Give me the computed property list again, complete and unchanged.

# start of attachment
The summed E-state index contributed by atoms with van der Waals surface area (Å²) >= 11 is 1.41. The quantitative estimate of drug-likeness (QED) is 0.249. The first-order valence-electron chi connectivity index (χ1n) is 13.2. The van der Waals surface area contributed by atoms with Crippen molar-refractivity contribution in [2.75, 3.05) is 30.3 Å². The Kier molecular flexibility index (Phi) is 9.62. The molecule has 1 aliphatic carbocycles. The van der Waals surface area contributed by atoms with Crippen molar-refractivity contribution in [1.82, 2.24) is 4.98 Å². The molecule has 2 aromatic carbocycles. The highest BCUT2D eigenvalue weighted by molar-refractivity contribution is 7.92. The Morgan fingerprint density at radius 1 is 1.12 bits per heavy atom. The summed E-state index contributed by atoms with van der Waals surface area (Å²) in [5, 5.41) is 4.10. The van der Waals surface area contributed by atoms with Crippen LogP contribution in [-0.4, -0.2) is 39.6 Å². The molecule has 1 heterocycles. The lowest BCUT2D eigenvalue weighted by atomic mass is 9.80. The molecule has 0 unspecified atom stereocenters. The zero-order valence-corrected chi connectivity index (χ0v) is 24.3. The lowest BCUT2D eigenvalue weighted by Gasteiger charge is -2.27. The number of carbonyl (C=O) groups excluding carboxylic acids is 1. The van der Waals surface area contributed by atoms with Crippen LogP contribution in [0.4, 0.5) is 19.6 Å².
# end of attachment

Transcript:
The summed E-state index contributed by atoms with van der Waals surface area (Å²) >= 11 is 1.41. The quantitative estimate of drug-likeness (QED) is 0.249. The first-order valence-electron chi connectivity index (χ1n) is 13.2. The van der Waals surface area contributed by atoms with Crippen molar-refractivity contribution in [2.75, 3.05) is 30.3 Å². The Kier molecular flexibility index (Phi) is 9.62. The molecule has 1 aliphatic carbocycles. The van der Waals surface area contributed by atoms with Crippen molar-refractivity contribution in [1.82, 2.24) is 4.98 Å². The molecule has 2 aromatic carbocycles. The highest BCUT2D eigenvalue weighted by molar-refractivity contribution is 7.92. The Morgan fingerprint density at radius 1 is 1.12 bits per heavy atom. The summed E-state index contributed by atoms with van der Waals surface area (Å²) in [5, 5.41) is 4.10. The van der Waals surface area contributed by atoms with Crippen LogP contribution in [-0.4, -0.2) is 39.6 Å². The molecule has 1 heterocycles. The lowest BCUT2D eigenvalue weighted by atomic mass is 9.80. The molecule has 0 unspecified atom stereocenters. The zero-order valence-corrected chi connectivity index (χ0v) is 24.3. The lowest BCUT2D eigenvalue weighted by Gasteiger charge is -2.27. The number of carbonyl (C=O) groups excluding carboxylic acids is 1. The van der Waals surface area contributed by atoms with Crippen LogP contribution in [0.4, 0.5) is 19.6 Å².